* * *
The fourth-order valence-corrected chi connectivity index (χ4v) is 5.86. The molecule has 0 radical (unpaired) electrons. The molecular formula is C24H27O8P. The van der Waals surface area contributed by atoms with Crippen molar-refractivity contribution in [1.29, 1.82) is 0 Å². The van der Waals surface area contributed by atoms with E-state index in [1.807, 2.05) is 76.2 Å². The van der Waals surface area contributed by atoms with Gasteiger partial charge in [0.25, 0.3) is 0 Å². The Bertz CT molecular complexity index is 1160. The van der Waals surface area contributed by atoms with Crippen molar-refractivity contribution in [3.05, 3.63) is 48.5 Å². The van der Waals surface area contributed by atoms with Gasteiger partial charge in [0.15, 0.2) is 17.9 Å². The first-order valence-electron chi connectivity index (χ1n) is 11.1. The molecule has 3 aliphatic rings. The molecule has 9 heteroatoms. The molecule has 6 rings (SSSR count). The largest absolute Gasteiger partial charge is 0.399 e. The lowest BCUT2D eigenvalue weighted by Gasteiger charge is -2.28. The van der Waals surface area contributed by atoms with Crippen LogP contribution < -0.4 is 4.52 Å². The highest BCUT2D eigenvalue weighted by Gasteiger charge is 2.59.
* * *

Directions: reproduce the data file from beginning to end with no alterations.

The fourth-order valence-corrected chi connectivity index (χ4v) is 5.86. The molecule has 0 radical (unpaired) electrons. The molecular formula is C24H27O8P. The van der Waals surface area contributed by atoms with Crippen molar-refractivity contribution in [1.29, 1.82) is 0 Å². The van der Waals surface area contributed by atoms with E-state index in [1.807, 2.05) is 76.2 Å². The van der Waals surface area contributed by atoms with Gasteiger partial charge in [0.25, 0.3) is 0 Å². The Bertz CT molecular complexity index is 1160. The van der Waals surface area contributed by atoms with Crippen molar-refractivity contribution in [3.05, 3.63) is 48.5 Å². The van der Waals surface area contributed by atoms with Gasteiger partial charge in [0.15, 0.2) is 17.9 Å². The first-order valence-electron chi connectivity index (χ1n) is 11.1. The molecule has 3 aliphatic rings. The molecule has 9 heteroatoms. The molecule has 6 rings (SSSR count). The largest absolute Gasteiger partial charge is 0.399 e. The lowest BCUT2D eigenvalue weighted by Gasteiger charge is -2.28. The van der Waals surface area contributed by atoms with Crippen LogP contribution < -0.4 is 4.52 Å². The highest BCUT2D eigenvalue weighted by Gasteiger charge is 2.59.